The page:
I can't believe it's been 2 years since we moved to Bonnie Scotland, and it's high time to celebrate that with a second Scotland map. It has taken a lot of willpower to work on other maps in the interim.
The maps started as a way to find interesting areas to get out and see, and this does just that for me; hopefully, it will for you too. I am certainly at the age where my idea of a good day out is loading the family into the car and heading off to see a castle, picking up a magnet from the gift shop, and preferably eating something tasty (dadbods require maintenance, you think ALL THIS just happens, no no no, darling, this requires effort). Look, I'm nearly 40, and notions of being a rockstar have long since dissipated into healthier and more realistic goals; if I get to look at some cool old stuff and eat some chippies, I'm a pretty happy camper.
So let's have a look at some of the wonderful castles of Scotland. As usual, I will state that the following are simply little nuggets of information I find interesting. Writing the entire history of a castle as part of a blog is folly (unintentional castle pun?) and not the goal. If you want to know more about any of the castles, I am sure you can find a whole wide world of literature both online and in analogue.
If you would like to pick up a copy of this map or any of the others we have made they are available by clicking the button below. As always a massive thank you to everyone who supports the project.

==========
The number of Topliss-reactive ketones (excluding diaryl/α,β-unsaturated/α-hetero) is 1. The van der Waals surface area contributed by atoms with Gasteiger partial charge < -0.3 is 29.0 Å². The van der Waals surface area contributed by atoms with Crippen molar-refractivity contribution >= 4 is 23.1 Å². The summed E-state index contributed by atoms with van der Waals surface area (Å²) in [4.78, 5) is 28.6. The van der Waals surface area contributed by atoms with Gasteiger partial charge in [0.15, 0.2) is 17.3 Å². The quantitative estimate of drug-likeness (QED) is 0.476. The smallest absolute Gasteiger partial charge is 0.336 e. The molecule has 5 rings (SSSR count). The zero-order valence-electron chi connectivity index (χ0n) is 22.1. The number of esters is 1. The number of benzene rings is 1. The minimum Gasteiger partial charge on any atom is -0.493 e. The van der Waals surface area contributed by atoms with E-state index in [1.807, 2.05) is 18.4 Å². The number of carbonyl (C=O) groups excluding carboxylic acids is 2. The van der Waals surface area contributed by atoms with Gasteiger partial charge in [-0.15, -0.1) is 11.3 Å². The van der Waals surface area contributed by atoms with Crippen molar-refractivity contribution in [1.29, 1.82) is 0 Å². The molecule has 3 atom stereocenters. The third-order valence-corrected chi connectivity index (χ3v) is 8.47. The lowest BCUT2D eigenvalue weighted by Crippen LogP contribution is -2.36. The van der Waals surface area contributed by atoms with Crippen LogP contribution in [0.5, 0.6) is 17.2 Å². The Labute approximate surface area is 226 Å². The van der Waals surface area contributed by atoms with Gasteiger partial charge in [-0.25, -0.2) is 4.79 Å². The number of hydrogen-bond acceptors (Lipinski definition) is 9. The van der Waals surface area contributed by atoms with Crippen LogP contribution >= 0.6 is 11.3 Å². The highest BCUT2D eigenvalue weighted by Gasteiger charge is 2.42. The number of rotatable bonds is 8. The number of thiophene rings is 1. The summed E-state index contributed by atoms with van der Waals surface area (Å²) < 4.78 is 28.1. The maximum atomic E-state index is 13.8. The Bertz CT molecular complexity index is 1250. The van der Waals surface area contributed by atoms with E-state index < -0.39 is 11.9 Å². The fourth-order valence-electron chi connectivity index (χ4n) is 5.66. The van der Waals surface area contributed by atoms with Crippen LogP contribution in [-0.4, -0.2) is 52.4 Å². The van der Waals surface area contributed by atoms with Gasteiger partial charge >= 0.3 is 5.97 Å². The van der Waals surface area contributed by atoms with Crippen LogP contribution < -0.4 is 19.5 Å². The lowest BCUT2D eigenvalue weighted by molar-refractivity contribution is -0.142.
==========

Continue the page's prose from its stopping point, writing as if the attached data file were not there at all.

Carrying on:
Without further ado, the castles:
Fairly little remains of Ardvreck, and due to its history, it is surprising that any does. It is a castle that swirls with rumors of treachery, bitter rivalries, and deals with the devil. It was both besieged and struck by lightning before health and safety officials weighed in and said, 'Yeah, this place isn't up to code.' Once the area around the castle contained mills, barns, and gardens, but all that remains today is a small part of the L-shaped tower.
The area around Ardvreck is said to be beautiful and atmospheric though, more sinisterly, it is also said to be haunted by a crying woman who wanders the loch's edge. The story goes that one of the chieftain's daughters offered to marry the devil to save the castle from destruction before drowning in the loch. In other versions, she was bartered to the devil by her father in exchange for his help to construct the castle. Realizing who her betrothed was, she threw herself into the loch and drowned. A watery end either way